☛ Affinity Designer 1.8.3 ◆ Affinity Photo 1.8.3 ◆ OSX El Capitan

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34 minutes ago, smadell said:

I’m really not asking IF the upgraded GPU will make things faster; I’m asking WHICH specific things will get faster.

From what I understand and have read the GPU will handle all drawing to the screen and provide much smoother/faster scrolling/panning and zooming on screen.  It will not speed up other tasks that require a round trip to the GPU and back due to the overhead that involves.


Due to the fact that Boris Johnson is now our Prime Minister, punctuation, spelling and grammar will never be worried about ever again.  We now have far bigger problems to be worried about.

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I have read those comments, too, carl123. Do you think it’s fair to say that, with an upgraded GPU Affinity Photo may not actually BE that much faster but might FEEL much faster because of the smoother, better screen experience? (I should add that “feeling” faster is an admirable goal, and one which in and of itself could justify a faster graphics card.)

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For the Mac platform the Xcode build-in instrumentation (for timings/profiling) can give a detailed Metal GPU API call overview, which then shows what is when called and how often used etc., but for these infos the project sources are needed. - Thus I said a dev usually will/should know in detail then.

xcode_instruments_800.jpg.cdd86d73baf938d27307a69a2de53aa7.jpg


☛ Affinity Designer 1.8.3 ◆ Affinity Photo 1.8.3 ◆ OSX El Capitan

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2 minutes ago, smadell said:

I have read those comments, too, carl123. Do you think it’s fair to say that, with an upgraded GPU Affinity Photo may not actually BE that much faster but might FEEL much faster because of the smoother, better screen experience? (I should add that “feeling” faster is an admirable goal, and one which in and of itself could justify a faster graphics card.)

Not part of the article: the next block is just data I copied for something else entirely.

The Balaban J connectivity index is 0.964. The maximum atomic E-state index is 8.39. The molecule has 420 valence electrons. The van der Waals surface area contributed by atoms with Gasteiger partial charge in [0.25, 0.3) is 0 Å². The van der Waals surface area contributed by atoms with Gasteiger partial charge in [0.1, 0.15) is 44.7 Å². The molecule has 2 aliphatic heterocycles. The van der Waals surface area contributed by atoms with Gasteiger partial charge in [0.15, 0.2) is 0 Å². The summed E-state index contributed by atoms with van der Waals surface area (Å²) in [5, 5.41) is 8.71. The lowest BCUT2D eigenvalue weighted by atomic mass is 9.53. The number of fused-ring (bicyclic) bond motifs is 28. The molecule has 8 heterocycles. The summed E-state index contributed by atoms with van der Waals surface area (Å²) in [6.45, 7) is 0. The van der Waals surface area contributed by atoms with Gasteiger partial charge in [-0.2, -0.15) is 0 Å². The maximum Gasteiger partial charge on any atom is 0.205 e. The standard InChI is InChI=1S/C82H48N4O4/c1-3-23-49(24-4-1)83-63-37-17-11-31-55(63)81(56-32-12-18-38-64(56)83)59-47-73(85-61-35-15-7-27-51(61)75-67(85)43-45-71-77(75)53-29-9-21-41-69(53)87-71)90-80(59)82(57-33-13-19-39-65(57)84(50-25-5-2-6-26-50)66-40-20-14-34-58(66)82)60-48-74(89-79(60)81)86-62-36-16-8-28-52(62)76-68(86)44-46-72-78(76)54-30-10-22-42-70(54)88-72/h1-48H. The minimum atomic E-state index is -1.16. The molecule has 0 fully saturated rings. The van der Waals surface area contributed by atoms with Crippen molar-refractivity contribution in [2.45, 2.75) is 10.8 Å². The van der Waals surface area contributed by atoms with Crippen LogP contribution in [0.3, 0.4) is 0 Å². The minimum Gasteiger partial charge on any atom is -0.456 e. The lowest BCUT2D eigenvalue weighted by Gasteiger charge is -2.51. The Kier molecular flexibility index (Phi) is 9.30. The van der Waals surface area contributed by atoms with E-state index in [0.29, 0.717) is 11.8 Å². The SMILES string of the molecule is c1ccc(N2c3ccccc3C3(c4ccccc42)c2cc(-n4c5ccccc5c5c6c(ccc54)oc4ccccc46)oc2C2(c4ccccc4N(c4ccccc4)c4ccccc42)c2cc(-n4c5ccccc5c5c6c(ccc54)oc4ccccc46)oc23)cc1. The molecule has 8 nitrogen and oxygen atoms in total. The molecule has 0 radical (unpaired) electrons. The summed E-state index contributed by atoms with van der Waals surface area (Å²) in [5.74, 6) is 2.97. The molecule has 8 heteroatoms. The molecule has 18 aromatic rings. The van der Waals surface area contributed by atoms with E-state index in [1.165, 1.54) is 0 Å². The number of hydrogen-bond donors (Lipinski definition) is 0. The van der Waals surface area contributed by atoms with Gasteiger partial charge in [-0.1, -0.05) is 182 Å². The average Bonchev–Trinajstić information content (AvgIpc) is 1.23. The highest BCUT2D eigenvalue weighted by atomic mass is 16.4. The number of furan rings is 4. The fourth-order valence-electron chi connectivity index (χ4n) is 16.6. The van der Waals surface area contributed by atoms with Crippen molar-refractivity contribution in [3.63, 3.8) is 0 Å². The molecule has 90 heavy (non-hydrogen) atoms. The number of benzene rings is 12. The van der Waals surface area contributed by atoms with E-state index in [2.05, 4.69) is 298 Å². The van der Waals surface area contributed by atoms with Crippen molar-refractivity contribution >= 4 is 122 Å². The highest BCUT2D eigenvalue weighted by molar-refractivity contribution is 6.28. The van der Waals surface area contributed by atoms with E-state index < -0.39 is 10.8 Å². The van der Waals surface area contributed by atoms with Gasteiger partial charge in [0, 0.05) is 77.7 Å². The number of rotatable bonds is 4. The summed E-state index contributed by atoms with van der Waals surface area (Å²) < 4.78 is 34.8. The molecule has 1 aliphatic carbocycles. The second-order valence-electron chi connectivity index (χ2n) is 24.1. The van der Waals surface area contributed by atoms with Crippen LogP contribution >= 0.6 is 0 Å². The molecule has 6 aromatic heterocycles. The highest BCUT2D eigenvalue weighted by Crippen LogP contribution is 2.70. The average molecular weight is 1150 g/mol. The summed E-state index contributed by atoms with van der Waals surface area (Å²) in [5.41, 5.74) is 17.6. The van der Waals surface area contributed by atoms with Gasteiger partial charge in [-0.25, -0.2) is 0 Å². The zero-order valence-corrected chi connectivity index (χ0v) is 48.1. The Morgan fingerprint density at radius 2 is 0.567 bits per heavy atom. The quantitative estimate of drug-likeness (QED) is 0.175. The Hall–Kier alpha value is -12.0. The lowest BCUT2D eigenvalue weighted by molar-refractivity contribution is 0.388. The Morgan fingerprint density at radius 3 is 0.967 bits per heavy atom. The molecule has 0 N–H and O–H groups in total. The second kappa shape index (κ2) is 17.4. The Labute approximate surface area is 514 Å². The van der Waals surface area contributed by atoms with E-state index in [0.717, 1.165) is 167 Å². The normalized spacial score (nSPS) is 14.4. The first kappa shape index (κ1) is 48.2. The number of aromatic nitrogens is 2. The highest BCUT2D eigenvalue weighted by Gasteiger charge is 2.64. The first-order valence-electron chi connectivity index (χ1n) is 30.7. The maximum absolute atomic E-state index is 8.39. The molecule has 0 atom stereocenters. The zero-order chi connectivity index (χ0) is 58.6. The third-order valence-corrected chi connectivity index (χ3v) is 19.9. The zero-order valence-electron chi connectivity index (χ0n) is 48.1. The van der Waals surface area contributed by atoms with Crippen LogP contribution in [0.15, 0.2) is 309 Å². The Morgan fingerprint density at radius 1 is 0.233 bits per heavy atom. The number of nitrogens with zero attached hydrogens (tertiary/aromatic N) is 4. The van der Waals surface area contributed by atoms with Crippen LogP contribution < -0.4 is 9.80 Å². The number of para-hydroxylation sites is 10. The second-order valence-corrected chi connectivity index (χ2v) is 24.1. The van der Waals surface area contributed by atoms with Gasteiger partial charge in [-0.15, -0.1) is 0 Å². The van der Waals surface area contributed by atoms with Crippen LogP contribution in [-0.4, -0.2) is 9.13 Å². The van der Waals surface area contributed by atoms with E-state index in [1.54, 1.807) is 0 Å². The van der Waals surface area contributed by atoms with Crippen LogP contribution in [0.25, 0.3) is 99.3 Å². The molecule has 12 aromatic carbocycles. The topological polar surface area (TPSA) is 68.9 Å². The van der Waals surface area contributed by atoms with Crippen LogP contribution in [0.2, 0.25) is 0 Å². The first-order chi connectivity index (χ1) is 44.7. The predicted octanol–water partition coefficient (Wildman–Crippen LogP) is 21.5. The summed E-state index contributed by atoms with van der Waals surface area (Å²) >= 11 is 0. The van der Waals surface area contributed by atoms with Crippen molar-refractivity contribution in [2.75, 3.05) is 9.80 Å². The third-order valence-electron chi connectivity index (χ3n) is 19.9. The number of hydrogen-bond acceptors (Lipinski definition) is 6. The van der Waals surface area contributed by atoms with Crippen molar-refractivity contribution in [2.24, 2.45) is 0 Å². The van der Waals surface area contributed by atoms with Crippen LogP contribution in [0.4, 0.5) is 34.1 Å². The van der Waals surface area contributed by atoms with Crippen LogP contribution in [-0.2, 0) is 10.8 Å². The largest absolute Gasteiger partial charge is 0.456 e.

By offloading those functions away from the CPU it should free up the CPU to do other tasks so technically it should be faster but I suspect it will not be noticeable to most users and only those with demanding documents (pixel size?) and extremely large screens will reap/notice any real benefits from using the GPU.

For me and I suspect most "normal" users spending more money on a faster CPU rather than adding a fast GPU would see a much better performance improvement all round for the Affinity apps 


Due to the fact that Boris Johnson is now our Prime Minister, punctuation, spelling and grammar will never be worried about ever again.  We now have far bigger problems to be worried about.

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I think it is fair to conclude, then, that performance improvements will be felt more from (i) a more powerful CPU; (ii) a fully solid state drive; and (iii) more RAM. After that, a more powerful GPU may provide better performance (and experience) but on a more marginal basis. This is what I suspected, and I appreciate the help of v_kyr and carl123 in confirming those suspicions. Thank you, all.

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25 minutes ago, carl123 said:

By offloading those functions away from the CPU it should free up the CPU to do other tasks so technically it should be faster but I suspect it will not be noticeable to most users and only those with demanding documents (pixel size?) and extremely large screens will reap/notice any real benefits from using the GPU.